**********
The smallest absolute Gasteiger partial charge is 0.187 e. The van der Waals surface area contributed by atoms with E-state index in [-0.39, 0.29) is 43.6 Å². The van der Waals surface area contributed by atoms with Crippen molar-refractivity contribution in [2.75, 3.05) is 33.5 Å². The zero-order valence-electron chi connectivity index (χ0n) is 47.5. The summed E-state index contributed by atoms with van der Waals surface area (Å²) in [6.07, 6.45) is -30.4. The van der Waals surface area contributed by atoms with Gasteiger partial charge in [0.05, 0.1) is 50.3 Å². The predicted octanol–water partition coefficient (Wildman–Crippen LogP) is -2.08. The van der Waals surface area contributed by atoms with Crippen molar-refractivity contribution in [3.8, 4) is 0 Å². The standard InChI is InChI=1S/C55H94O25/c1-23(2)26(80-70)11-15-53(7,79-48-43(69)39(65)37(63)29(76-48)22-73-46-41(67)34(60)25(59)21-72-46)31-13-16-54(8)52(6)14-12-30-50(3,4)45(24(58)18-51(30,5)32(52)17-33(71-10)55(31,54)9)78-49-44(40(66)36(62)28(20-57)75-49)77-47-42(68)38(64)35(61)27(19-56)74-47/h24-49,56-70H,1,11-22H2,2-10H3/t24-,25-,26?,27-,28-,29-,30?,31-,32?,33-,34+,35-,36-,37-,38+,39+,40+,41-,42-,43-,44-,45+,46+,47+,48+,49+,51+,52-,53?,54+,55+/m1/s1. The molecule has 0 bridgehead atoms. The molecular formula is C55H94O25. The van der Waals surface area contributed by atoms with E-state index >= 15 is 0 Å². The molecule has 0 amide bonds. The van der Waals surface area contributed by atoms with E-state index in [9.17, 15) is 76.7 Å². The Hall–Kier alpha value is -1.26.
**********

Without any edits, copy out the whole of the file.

The smallest absolute Gasteiger partial charge is 0.187 e. The van der Waals surface area contributed by atoms with E-state index in [-0.39, 0.29) is 43.6 Å². The van der Waals surface area contributed by atoms with Crippen molar-refractivity contribution in [2.75, 3.05) is 33.5 Å². The zero-order valence-electron chi connectivity index (χ0n) is 47.5. The summed E-state index contributed by atoms with van der Waals surface area (Å²) in [6.07, 6.45) is -30.4. The van der Waals surface area contributed by atoms with Gasteiger partial charge in [0.05, 0.1) is 50.3 Å². The predicted octanol–water partition coefficient (Wildman–Crippen LogP) is -2.08. The van der Waals surface area contributed by atoms with Crippen molar-refractivity contribution in [3.8, 4) is 0 Å². The standard InChI is InChI=1S/C55H94O25/c1-23(2)26(80-70)11-15-53(7,79-48-43(69)39(65)37(63)29(76-48)22-73-46-41(67)34(60)25(59)21-72-46)31-13-16-54(8)52(6)14-12-30-50(3,4)45(24(58)18-51(30,5)32(52)17-33(71-10)55(31,54)9)78-49-44(40(66)36(62)28(20-57)75-49)77-47-42(68)38(64)35(61)27(19-56)74-47/h24-49,56-70H,1,11-22H2,2-10H3/t24-,25-,26?,27-,28-,29-,30?,31-,32?,33-,34+,35-,36-,37-,38+,39+,40+,41-,42-,43-,44-,45+,46+,47+,48+,49+,51+,52-,53?,54+,55+/m1/s1. The molecule has 0 bridgehead atoms. The molecular formula is C55H94O25. The van der Waals surface area contributed by atoms with E-state index >= 15 is 0 Å². The molecule has 0 amide bonds. The van der Waals surface area contributed by atoms with E-state index in [9.17, 15) is 76.7 Å². The Hall–Kier alpha value is -1.26.